The Gray Family The Hammond Family The Jackson Family The Jacobs Family The Klan Family The Lando Family The Lark The Lee Family The Mahy Family The Marr Family The Oliver Family The Popovich Family The Rameson Family The Stoll Family The Tyler Family The Wyatt Family Toma Restaurant Toy Crazy Ulrike Kerber Underground Hair Artists Viva Oliva Westmont Sports Camp Whitney Hoover Body Refinery Yoga Soup Zodo’s Bowling and Beyond
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©2019 Berkshire Hathaway HomeServices California Properties (BHHSCP) is a member of the franchise system of BHH Afﬁliates LLC. BHH Afﬁliates LLC and BHHSCP do not guarantee accuracy of all data including measurements, conditions, and features of property. Information is obtained from various sources and will not be veriﬁed by broker or MLS. Buyer is advised to independently verify the accuracy of that information.
30 May – 6 June 2019
• The Voice of the Village •
LETTERS (Continued from page 8)
non-drought years, MWD will use surface water supplied by Cachuma and Jameson Lakes to meet all of its customer needs and defer ordering the more expensive SWP water. Please note that the proposed Water Supply Agreement (WSA)with the City costs approximately $2,980 per acre-foot and meets only 35% of MWD customer needs. Also unlike SWP water, MWD is required to take and pay for WSA water every year even during the majority of years when it is not needed, i.e. normal and wet years. The WSA would cost MWD customers $4.3 million per year or $925 for the average customer. Statement: “In a gesture of nobility, coastal cities could cede or sell all their State Water (and its associated costs) to inland cities and inland agriculture who need it more.” No and no. Participation in the SWP is not voluntary; it is a contractual obligation that cannot be ceded or given away. The City of Solvang attempted to break its SWP contract in the 1990s and after spending millions of dollars in attorney fees the court ruled against it. Regarding selling SWP water: that doesn’t work for two reasons. The SWP water supply facilities were never completed primarily due to environmental concerns. As a result the declared water deliveries from the SWP vary significantly from year to year depending upon rainfall and snowfall. This would be like trying to sell a commodity that has an unknown quantity. Also the agency that would purchase the water would need to be part of the SWP in order to get the water delivered i.e. no sale. The second reason is that the real value of the SWP is in its water delivery system. Only an agency that lies along the South Coast of Santa Barbara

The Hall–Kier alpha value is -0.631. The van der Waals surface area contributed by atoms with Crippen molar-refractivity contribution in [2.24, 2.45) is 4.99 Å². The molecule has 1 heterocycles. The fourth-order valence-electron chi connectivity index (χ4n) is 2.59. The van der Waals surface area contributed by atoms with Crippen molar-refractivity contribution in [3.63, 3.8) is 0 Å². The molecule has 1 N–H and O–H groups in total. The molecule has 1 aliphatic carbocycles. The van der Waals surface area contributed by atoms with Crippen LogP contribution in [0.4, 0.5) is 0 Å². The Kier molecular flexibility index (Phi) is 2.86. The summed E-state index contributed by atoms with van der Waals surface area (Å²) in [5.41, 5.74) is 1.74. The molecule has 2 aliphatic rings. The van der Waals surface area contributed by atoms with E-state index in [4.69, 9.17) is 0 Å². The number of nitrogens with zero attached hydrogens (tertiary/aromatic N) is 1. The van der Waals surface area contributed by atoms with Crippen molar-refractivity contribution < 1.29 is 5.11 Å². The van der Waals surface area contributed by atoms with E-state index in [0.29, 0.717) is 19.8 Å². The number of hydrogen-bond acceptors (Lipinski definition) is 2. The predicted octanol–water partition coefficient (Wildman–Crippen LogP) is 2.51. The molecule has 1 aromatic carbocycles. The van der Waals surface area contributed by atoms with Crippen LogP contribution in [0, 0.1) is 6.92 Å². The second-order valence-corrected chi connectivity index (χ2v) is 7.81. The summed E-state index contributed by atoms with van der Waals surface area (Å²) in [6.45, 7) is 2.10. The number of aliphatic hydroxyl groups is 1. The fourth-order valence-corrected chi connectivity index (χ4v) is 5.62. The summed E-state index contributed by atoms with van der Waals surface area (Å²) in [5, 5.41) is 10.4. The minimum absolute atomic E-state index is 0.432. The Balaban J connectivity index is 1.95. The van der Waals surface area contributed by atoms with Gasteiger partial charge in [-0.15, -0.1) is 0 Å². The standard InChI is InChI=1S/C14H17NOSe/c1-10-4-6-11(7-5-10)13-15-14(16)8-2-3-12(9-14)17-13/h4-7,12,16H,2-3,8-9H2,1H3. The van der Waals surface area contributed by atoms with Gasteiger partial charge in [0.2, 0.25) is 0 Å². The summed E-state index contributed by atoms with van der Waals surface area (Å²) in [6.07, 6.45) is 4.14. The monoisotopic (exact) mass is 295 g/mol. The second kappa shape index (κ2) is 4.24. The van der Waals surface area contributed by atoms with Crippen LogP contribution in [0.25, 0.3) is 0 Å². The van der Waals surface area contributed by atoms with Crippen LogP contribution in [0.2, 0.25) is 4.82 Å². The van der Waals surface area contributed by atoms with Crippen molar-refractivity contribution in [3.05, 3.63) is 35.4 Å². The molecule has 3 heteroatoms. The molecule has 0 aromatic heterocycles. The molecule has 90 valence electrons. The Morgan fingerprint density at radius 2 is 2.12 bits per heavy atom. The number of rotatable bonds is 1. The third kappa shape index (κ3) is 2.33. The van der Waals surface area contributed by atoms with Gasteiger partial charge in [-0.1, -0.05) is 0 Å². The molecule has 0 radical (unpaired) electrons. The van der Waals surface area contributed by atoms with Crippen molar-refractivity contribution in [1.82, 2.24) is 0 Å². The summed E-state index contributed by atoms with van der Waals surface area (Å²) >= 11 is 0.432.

could possibly get value from the MWD SWP infrastructure. However along with that value comes an obligation to pay for the SWP maintenance, which the Paper noted, was substantial i.e. no sale. As a side note the Carpinteria Valley Water District tried to sell its interest in the SWP in the past but was unsuccessful. However they undoubtedly found the SWP delivery system invaluable during the recent drought as did the other SWP agencies. I appreciate the Paper’s author for thinking outside-the box. However after serving 25 years as the City’s Water Resources Manager and the MWD General Manager, I have come to appreciate that proposed solutions to water supply issues can be surprisingly complex. Also MWD is fortunate and farsighted to have obtained 3300 acre-feet of SWP entitlement. By using the SWP drought water purchase program, MWD economically met 80% of its customers water needs during the drought. The remaining 20% was supplied from MWD’s other water sources. My hope is that MWD will contract with a water supply expert to update its Water Supply Plan. The update would evaluate conjunctively using MWD water supplies along with water conservation to ensure that when a future drought arrives all of MWD’s customers needs will be met. Bob Roebuck Montecito